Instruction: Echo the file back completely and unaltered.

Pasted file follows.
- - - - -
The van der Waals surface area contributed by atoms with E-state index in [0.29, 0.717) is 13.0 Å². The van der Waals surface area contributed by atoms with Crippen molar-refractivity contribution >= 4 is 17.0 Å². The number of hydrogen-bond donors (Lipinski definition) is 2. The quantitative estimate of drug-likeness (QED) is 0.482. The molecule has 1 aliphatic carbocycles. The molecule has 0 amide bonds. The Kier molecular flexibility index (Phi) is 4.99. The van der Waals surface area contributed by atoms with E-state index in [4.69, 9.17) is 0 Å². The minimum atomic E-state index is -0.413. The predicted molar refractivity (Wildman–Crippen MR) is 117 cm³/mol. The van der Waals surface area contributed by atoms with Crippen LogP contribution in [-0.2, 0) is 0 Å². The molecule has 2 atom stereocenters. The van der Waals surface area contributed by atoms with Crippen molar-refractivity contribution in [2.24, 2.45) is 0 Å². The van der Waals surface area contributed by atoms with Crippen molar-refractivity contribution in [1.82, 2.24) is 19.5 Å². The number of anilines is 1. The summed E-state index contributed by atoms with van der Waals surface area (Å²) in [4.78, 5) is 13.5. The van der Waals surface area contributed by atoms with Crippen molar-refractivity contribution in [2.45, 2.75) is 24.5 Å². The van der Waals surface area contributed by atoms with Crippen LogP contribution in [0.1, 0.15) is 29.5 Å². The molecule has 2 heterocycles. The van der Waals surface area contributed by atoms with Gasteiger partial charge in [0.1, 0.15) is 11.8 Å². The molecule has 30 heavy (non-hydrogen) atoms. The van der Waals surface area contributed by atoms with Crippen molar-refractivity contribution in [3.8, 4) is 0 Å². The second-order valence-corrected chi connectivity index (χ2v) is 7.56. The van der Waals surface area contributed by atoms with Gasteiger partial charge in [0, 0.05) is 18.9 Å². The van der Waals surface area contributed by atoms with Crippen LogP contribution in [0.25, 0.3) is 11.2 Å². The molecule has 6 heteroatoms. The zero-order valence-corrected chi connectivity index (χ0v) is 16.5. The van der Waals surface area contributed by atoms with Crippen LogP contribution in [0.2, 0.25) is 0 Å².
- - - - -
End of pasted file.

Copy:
The van der Waals surface area contributed by atoms with E-state index in [0.29, 0.717) is 13.0 Å². The van der Waals surface area contributed by atoms with Crippen molar-refractivity contribution >= 4 is 17.0 Å². The number of hydrogen-bond donors (Lipinski definition) is 2. The quantitative estimate of drug-likeness (QED) is 0.482. The molecule has 1 aliphatic carbocycles. The molecule has 0 amide bonds. The Kier molecular flexibility index (Phi) is 4.99. The van der Waals surface area contributed by atoms with E-state index in [4.69, 9.17) is 0 Å². The minimum atomic E-state index is -0.413. The predicted molar refractivity (Wildman–Crippen MR) is 117 cm³/mol. The van der Waals surface area contributed by atoms with Crippen LogP contribution in [-0.2, 0) is 0 Å². The molecule has 2 atom stereocenters. The van der Waals surface area contributed by atoms with Crippen molar-refractivity contribution in [2.24, 2.45) is 0 Å². The van der Waals surface area contributed by atoms with Crippen molar-refractivity contribution in [1.82, 2.24) is 19.5 Å². The number of anilines is 1. The summed E-state index contributed by atoms with van der Waals surface area (Å²) in [4.78, 5) is 13.5. The van der Waals surface area contributed by atoms with Crippen molar-refractivity contribution in [2.45, 2.75) is 24.5 Å². The van der Waals surface area contributed by atoms with Crippen LogP contribution in [0.1, 0.15) is 29.5 Å². The molecule has 2 heterocycles. The van der Waals surface area contributed by atoms with Gasteiger partial charge in [0.1, 0.15) is 11.8 Å². The molecule has 30 heavy (non-hydrogen) atoms. The van der Waals surface area contributed by atoms with Crippen molar-refractivity contribution in [3.8, 4) is 0 Å². The second-order valence-corrected chi connectivity index (χ2v) is 7.56. The van der Waals surface area contributed by atoms with Gasteiger partial charge in [0, 0.05) is 18.9 Å². The van der Waals surface area contributed by atoms with Crippen LogP contribution in [0.25, 0.3) is 11.2 Å². The molecule has 6 heteroatoms. The zero-order valence-corrected chi connectivity index (χ0v) is 16.5. The van der Waals surface area contributed by atoms with Crippen LogP contribution in [0.2, 0.25) is 0 Å².